# Why is the union of non disjoint path connected sets path connected?

If $X$ is a topological space, and $A, B\subset X$ are not disjoint and both path connected, it intuitively makes sense that $A\cup B$ is path connected: If, for $x_0\in A$ and $x_1\in B$ you take an $\tilde{x}\in A\cap B$ and continuous $\gamma_A:[0,1]\rightarrow A$ and $\gamma_B:[0,1]$ with $\gamma_A(0) = x_0, \gamma_A(1) = \tilde{x} = \gamma_B(0)$ and $\gamma_B(1) = x_1$, you can just take the function that sends $s$ to $\gamma_A(2s)$ for $s\leq \frac{1}{2}$ and $\gamma_B(2s-1)$ for $s\geq\frac{1}{2}$. (Basically, if we are looking at the non-trivial case where $x_0$ is in one of the sets and $x_1$ is in the other, you make a path by joining two continuous paths together, which you know exist because $A$ and $B$ are path connected).

Call this function $\gamma$, then $\gamma$ meets the requirements that $\gamma(0) = x_0, \gamma(1) = x_1$. Now we just need to verify that $\gamma$ is continuous. I'm trying to do so by looking at an open set $U\in\mathcal{T}_{A\cup B}$, and verifying that $\gamma^{-1}(U)$ is an open interval in $[0,1]$. However, this is where I'm stuck. I tried to work it from the angle that $U = U_1\cup U_2$ with $U_1\subset A, U_2\subset B$, but then I need $U_1$ and $U_2$ to be open, which I don't know how to prove.

Is this the way to go? Or is there a different way to approach the problem?

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You should precisely not look at open sets, but closed sets and use: $\gamma$ is continuous if and only if $\gamma^{-1}(F)$ is closed for every closed set $F$. – 1015 Apr 12 '13 at 21:20

So $\gamma$ is continuous if and only if it is seqentially continuous, as $[0,1]$ is a metric space. At $x\in [0,1/2)$ or $(1/2,1]$, we can simply use the continuity of $\gamma_A$ and $\gamma_B$ respectively. The only delicate point is $x_0=1/2$. For $x_n\longrightarrow (1/2)^-$, we have $\lim \gamma(x_n)=\lim \gamma_A(2x_n)=\gamma_A(1)=\tilde{X}$.And for $x_n\longrightarrow (1/2)^+$, we have $\lim \gamma(x_n)=\lim \gamma_B(2x_n-1)=\gamma_B(0)=\tilde{X}$. I only remains to convince yourself that this suffices for the general case $x_n\longrightarrow 1/2$ to hold, which can be done by considering the possibly finite subsequences $x_n^+$ and $x_n^-$ of all $x_n$ greater than $1/2$ and less than $1/2$ respectively.

Now this was a tedious argument and certainly not the way we should do that. Here is a more general, purely topological fact, which makes everything easier to write. And which is the real reason behind this. The key fact is that the closed sets of a topology induced by a topological set $X$ on a closed subset $F$ are precisely the closed sets of $X$ contained in $F$. Note that this is false in general if $F$ is not closed. See the remninder below.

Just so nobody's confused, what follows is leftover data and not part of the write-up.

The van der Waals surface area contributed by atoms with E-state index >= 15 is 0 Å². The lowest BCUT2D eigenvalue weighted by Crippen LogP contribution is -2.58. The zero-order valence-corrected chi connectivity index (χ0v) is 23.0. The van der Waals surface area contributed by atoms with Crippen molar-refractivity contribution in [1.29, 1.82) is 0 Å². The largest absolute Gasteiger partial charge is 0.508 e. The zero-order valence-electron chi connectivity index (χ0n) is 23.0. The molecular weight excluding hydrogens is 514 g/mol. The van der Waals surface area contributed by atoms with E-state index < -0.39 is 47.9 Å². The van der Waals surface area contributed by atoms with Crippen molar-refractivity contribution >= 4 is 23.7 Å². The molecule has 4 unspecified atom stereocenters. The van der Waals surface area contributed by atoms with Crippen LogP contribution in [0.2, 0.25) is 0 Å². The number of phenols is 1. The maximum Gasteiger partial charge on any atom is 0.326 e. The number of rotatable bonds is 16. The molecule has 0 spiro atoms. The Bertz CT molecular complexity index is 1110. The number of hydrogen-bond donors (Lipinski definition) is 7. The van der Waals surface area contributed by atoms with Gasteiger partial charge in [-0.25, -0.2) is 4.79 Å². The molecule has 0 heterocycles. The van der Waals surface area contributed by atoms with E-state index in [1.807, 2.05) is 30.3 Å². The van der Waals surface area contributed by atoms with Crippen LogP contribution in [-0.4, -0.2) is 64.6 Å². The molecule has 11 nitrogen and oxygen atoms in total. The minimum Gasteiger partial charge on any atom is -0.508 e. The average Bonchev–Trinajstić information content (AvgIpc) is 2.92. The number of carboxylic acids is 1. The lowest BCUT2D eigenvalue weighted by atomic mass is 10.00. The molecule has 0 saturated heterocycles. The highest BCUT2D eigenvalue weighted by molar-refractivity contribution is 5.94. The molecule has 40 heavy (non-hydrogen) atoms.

Lemma: let $f:X\longrightarrow Y$ be a function between two topological spaces. If there exist two closed sets $F_1,F_2$ in $X$ such that $X=F_1\cup F_2$ and both $f_1:=f_{|F_1}$ and $f_2:=f_{|F_2}$ are continuous for the induced topology on $F_1$ and $F_2$ respectively, then $f$ is continuous.

Remark: the same fact holds if you replace closed by open.

Proof: We will show that for every $F$ closed in $Y$, $f^{-1}(F)$ is closed in $X$, which is equivalent to the continuity of $f$. So take $F$ closed in $Y$ and observe $$f^{-1}(F)=f_1^{-1}(F)\cup f_2^{-1}(F).$$ By assumption, each $f_j^{-1}(F)$ is closed in $F_j$ for the induced topology, i.e. there exists $G_j$ closed in $X$ such that $f_j^{-1}(F)=G_j\cap F_j$. Hence $f_j^{-1}(F)$ is a fortiori closed in $X$ and $f^{-1}(F)$ is the union of two closed sets, whence closed in $X$. QED.

Application: apply this to $f=\gamma$ on $X=[0,1]$ with $F_1=[0,1/2]$ and $F_2=[1/2,1]$.

Reminder: if $X$ is a topological space and $S$ is a subset of $X$. Then the topology induced by $X$ on $S$ is that where the open (resp. closed) sets all sets of the form $S\cap U$ (resp. $S\cap F$) for some $U$ open in $X$ (resp $F$ closed in $X$). These need not be open (resp. closed) in $X$ in general. As this would imply in particular that $S$ is open (resp. closed) in $X$.

For example, for $X=[0,1]$ and $S=[0,1/2)$, then $[0,1/2)$, like any $[1/2-1/n,1/2)$ is closed in $[0,1/2)$ for the induced toplogy. Indeed we can write $[1/2-1/n,1/2)=[0,1/2)\cap [1/2-1/n,1]$ as the intersection of $[0,1/2)$ by a closed set of $[0,1]$.

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I don't understand why $f_j^{-1}(F)$ would have to be closed in $F_j$: Why does this $G_j$ have to exist? – Radical Apr 12 '13 at 21:39
My assumption is: $f_j:F_j\longrightarrow Y$ is continuous, where $F_j$ is equipped with the topology induced by $X$. In this topology, the closed sets are precisely of the form $F_j\cap F$ with $F$ closed in $X$. So these are precisely the closed subsets of $X$ which are contained in $F_j$. In your case, $\gamma_j(x)=\gamma(2x)$ is indeed continuous on $[0,1/2]$. So in this case, it is obvious that the closed sets of $[0,1/2]$ are closed in $[0,1]$. In the general topological case, it goes like I said above. – 1015 Apr 12 '13 at 21:50